Timothy Noah

PTSD And The Good War

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The National Film Preservation Foundation recently restored Let There Be Light, a 1946 documentary by John Huston (narrated by his father, the actor Walter Huston) about psychologically damaged veterans of World War II being treated at an Army hospital in Long Island. The film was suppressed for 34 years, ostensibly for the same sort of privacy concerns cited in the 25-year suppression of Frederick Wiseman's 1967 documentary Titicut Follies, about a Massachusetts state prison for the criminally insane. Two important differences are that the veterans in Let There Be Light are ordinary people suffering from being exposed to physical combat, and that Huston's portrayal of the treatment his mental patients receive is considerably more favorable than Wiseman's (in some instances to the point of credulity, as was common in that psychiatry-besotted era). In both instances, there are reasons to suspect that the true cause for suppression was to avoid bringing grief to government agencies. The commonwealth of Massachusetts surely didn't want to air evidence of the grim conditions to which its inmates were subjected, and the federal government surely didn't want to disrupt Army recruitment and (until 1973) the functioning of the military draft.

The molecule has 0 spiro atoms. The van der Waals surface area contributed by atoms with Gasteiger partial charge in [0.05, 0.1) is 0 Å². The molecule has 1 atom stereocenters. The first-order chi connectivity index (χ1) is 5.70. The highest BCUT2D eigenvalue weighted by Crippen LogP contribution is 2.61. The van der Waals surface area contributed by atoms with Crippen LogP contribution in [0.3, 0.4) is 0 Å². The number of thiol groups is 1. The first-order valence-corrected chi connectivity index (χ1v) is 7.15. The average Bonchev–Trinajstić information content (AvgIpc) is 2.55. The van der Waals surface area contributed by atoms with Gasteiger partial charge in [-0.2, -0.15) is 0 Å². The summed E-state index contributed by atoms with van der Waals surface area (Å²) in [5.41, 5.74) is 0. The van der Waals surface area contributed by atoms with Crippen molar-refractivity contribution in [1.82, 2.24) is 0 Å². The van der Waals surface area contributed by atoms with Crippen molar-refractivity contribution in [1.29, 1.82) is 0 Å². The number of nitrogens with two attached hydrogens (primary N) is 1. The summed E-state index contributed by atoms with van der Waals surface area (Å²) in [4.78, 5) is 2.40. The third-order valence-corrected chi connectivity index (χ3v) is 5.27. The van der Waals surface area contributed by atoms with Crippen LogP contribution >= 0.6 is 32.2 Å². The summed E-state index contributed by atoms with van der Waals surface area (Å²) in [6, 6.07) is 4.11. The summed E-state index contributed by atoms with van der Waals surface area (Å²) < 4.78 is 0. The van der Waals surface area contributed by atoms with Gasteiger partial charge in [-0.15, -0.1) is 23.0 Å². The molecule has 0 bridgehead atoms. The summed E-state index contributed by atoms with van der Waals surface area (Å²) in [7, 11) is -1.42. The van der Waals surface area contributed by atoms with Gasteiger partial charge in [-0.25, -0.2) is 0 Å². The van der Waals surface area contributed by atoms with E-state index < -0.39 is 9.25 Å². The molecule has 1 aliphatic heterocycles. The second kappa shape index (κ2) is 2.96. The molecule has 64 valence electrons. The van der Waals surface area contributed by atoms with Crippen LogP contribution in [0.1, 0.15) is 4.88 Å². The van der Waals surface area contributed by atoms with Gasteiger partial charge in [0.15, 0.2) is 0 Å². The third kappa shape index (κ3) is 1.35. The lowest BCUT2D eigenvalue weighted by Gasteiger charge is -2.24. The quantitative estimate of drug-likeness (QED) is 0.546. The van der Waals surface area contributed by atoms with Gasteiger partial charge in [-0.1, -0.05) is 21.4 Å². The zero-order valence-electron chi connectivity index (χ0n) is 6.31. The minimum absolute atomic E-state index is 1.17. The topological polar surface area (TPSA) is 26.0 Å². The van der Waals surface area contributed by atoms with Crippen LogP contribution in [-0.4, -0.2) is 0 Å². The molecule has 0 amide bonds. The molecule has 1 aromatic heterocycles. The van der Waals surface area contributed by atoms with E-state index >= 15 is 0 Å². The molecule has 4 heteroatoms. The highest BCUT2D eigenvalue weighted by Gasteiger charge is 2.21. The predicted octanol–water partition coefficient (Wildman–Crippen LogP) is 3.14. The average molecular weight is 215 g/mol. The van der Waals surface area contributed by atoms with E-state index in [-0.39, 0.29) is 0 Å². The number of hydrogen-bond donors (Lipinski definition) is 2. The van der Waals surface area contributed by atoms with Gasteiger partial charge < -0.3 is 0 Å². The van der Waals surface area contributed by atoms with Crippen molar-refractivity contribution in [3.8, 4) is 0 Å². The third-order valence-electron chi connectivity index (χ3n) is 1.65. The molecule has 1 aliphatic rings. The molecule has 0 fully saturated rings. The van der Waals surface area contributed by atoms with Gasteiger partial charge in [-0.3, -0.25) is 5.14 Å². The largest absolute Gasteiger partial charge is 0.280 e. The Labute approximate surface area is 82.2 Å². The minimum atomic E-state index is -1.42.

Think about setting aside 58 minutes today to watch Huston's extraordinary film. The GIs' accounts of their troubles are a heart-rending reminder that even morally justified wars create incalculable human damage that society is often slow to acknowledge. Perhaps because American culture hadn't yet learned to mediate mental suffering with psychological jargon, Huston's World War II veterans speak about their pain in a simpler and more direct way than we're accustomed to hearing. The World War II veteran Paul Fussell, who died this week, wrote eloquently about the horrors of World War II combat in this magazine and elsewhere. "[I was] very emotionally unhinged, maybe for five years after the war. And at parties I would break into tears," he told Tom "Greatest Generation" Brokaw in an interview. "Has he been drinking too much? It would be a conjecture."

Click here to watch Let There Be Light.

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